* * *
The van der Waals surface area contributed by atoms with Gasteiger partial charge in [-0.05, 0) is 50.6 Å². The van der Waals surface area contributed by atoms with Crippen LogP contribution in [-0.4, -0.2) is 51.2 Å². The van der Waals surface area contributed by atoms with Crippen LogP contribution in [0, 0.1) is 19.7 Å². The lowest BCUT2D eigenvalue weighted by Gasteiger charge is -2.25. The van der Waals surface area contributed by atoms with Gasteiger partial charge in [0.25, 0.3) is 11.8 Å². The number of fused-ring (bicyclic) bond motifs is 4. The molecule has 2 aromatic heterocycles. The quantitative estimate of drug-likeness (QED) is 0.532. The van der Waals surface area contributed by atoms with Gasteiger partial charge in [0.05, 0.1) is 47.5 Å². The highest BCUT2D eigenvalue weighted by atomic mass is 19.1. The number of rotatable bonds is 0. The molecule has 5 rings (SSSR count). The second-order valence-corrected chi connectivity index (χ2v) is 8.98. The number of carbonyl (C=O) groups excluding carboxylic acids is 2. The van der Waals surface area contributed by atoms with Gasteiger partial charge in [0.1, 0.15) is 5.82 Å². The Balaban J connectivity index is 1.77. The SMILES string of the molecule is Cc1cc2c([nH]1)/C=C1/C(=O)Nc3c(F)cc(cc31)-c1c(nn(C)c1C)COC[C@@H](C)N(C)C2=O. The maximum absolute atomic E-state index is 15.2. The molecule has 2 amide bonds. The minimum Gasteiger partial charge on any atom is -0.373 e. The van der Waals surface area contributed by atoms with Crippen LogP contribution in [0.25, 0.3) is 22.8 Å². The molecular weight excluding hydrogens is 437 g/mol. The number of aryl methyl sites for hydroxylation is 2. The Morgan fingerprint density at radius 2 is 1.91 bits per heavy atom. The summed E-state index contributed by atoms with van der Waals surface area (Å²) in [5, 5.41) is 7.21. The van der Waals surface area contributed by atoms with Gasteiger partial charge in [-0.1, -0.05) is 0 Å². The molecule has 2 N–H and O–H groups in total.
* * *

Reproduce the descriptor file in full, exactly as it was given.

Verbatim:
The van der Waals surface area contributed by atoms with Gasteiger partial charge in [-0.05, 0) is 50.6 Å². The van der Waals surface area contributed by atoms with Crippen LogP contribution in [-0.4, -0.2) is 51.2 Å². The van der Waals surface area contributed by atoms with Crippen LogP contribution in [0, 0.1) is 19.7 Å². The lowest BCUT2D eigenvalue weighted by Gasteiger charge is -2.25. The van der Waals surface area contributed by atoms with Gasteiger partial charge in [0.25, 0.3) is 11.8 Å². The number of fused-ring (bicyclic) bond motifs is 4. The molecule has 2 aromatic heterocycles. The quantitative estimate of drug-likeness (QED) is 0.532. The van der Waals surface area contributed by atoms with Gasteiger partial charge in [0.05, 0.1) is 47.5 Å². The highest BCUT2D eigenvalue weighted by atomic mass is 19.1. The number of rotatable bonds is 0. The molecule has 5 rings (SSSR count). The second-order valence-corrected chi connectivity index (χ2v) is 8.98. The number of carbonyl (C=O) groups excluding carboxylic acids is 2. The van der Waals surface area contributed by atoms with Gasteiger partial charge in [0.1, 0.15) is 5.82 Å². The Balaban J connectivity index is 1.77. The SMILES string of the molecule is Cc1cc2c([nH]1)/C=C1/C(=O)Nc3c(F)cc(cc31)-c1c(nn(C)c1C)COC[C@@H](C)N(C)C2=O. The maximum absolute atomic E-state index is 15.2. The molecule has 2 amide bonds. The minimum Gasteiger partial charge on any atom is -0.373 e. The van der Waals surface area contributed by atoms with Crippen LogP contribution in [0.25, 0.3) is 22.8 Å². The molecular weight excluding hydrogens is 437 g/mol. The number of aryl methyl sites for hydroxylation is 2. The Morgan fingerprint density at radius 2 is 1.91 bits per heavy atom. The summed E-state index contributed by atoms with van der Waals surface area (Å²) in [5, 5.41) is 7.21. The van der Waals surface area contributed by atoms with Gasteiger partial charge in [-0.1, -0.05) is 0 Å². The molecule has 2 N–H and O–H groups in total.